Readers of Bowden’s work are assured of honest, straightforward, painstakingly researched essays.

THE THREE BATTLES OF WANAT

AND OTHER TRUE STORIES

Collected magazine articles and essays by wide-ranging journalist Bowden (Writer in Residence/Univ. of Delaware; The Finish: The Killing of Osama Bin Laden, 2012, etc.).

Divided into categories familiar to the author’s readers, his deeply researched work on war, profiles of prominent, interesting people and sports personalities, and a variety of general interest essays (e.g., his wacky experiment with guinea hens) represent fine examples of contemporary journalism, as the author himself looks to his investigative models such as Nellie Bly, Ida Tarbell, and John Hersey. The most probing essay is the lengthy title article, first published in 2011 in Vanity Fair, which tracks the fallout from the single most violent day’s battle in the Afghanistan War, July 13, 2008, during which nine American soldiers were killed in action in Wanat. Bowden looks deeply into a very painful, complicated episode for the U.S. Army, which was blamed for the death of Lt. Jonathan Brostrom by his father, a retired army colonel who accused the leadership of putting the men in needless danger at Wanat. Yet while the author expresses compassion for the father’s pain, he also ascertains the many facets to the story, which underscore that the officers were doing exactly what they were trained to do. In “The Last Ace,” published in the Atlantic in 2009, Bowden explores the changing nature of America’s fighter pilots, reflecting the swift advances in air power. In “The Killing Machines” (2013), also published in the Atlantic, the author delves into the morally complex history of the use of drones. Some of the detailed character profiles include those of Vice President Joe Biden, Korean dictator Kim Jung Un, New York Times publisher and chairman Arthur Ochs Sulzberger Jr., and extraordinary lawyer Judy Clarke, who manages to keep the worst killers in America (Ted Kaczynski, Dzhokhar Tsarnaev, Zacarias Moussaoui, and others) from getting the death sentence.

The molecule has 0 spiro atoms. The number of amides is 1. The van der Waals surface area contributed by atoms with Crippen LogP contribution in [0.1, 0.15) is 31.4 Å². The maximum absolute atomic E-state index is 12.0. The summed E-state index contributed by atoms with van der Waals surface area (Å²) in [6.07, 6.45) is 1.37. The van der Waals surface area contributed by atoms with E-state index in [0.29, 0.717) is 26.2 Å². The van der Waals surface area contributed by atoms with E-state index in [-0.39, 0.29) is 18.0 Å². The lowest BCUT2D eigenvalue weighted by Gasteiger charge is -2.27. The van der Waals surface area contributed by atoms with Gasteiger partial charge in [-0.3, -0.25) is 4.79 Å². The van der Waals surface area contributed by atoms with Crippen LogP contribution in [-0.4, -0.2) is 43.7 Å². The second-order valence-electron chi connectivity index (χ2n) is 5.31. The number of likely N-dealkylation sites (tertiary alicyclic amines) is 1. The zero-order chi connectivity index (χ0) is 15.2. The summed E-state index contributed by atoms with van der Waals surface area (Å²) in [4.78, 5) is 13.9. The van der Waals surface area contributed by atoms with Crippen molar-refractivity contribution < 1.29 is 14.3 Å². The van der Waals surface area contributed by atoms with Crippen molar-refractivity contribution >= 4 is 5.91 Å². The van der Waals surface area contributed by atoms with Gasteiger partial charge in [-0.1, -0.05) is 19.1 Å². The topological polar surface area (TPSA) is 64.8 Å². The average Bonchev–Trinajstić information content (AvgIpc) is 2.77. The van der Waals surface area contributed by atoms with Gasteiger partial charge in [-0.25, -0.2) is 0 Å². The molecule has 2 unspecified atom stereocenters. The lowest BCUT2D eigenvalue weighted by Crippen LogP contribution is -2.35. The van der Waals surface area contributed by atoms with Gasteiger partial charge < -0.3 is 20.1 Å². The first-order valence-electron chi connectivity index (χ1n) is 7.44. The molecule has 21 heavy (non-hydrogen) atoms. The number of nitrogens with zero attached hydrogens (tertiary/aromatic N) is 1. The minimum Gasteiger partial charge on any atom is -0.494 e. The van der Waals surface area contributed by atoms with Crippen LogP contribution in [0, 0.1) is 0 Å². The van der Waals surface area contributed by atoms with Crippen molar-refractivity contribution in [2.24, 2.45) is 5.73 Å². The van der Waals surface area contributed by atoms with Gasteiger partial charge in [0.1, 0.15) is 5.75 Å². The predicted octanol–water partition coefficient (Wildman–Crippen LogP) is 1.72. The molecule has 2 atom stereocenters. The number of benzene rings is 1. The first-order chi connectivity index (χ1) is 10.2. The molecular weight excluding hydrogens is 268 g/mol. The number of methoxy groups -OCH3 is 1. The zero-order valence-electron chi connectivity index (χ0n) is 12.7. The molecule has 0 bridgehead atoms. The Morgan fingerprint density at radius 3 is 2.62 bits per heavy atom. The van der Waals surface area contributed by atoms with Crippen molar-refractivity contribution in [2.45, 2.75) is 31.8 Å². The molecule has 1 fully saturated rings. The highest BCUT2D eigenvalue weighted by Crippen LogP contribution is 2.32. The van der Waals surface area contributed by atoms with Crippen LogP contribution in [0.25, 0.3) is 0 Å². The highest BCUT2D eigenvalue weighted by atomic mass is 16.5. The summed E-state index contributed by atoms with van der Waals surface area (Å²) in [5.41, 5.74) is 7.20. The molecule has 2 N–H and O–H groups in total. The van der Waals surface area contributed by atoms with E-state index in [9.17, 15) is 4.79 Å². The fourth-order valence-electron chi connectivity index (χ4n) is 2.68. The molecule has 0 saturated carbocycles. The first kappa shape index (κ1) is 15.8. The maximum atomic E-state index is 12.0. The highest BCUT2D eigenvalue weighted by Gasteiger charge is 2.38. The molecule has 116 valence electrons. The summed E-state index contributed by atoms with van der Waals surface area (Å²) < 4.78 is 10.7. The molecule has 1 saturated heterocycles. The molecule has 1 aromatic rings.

Readers of Bowden’s work are assured of honest, straightforward, painstakingly researched essays.

Pub Date: Jan. 5, 2016

ISBN: 978-0-8021-2411-1

Page Count: 496

Publisher: Atlantic Monthly

Review Posted Online: Sept. 23, 2015

Kirkus Reviews Issue: Oct. 1, 2015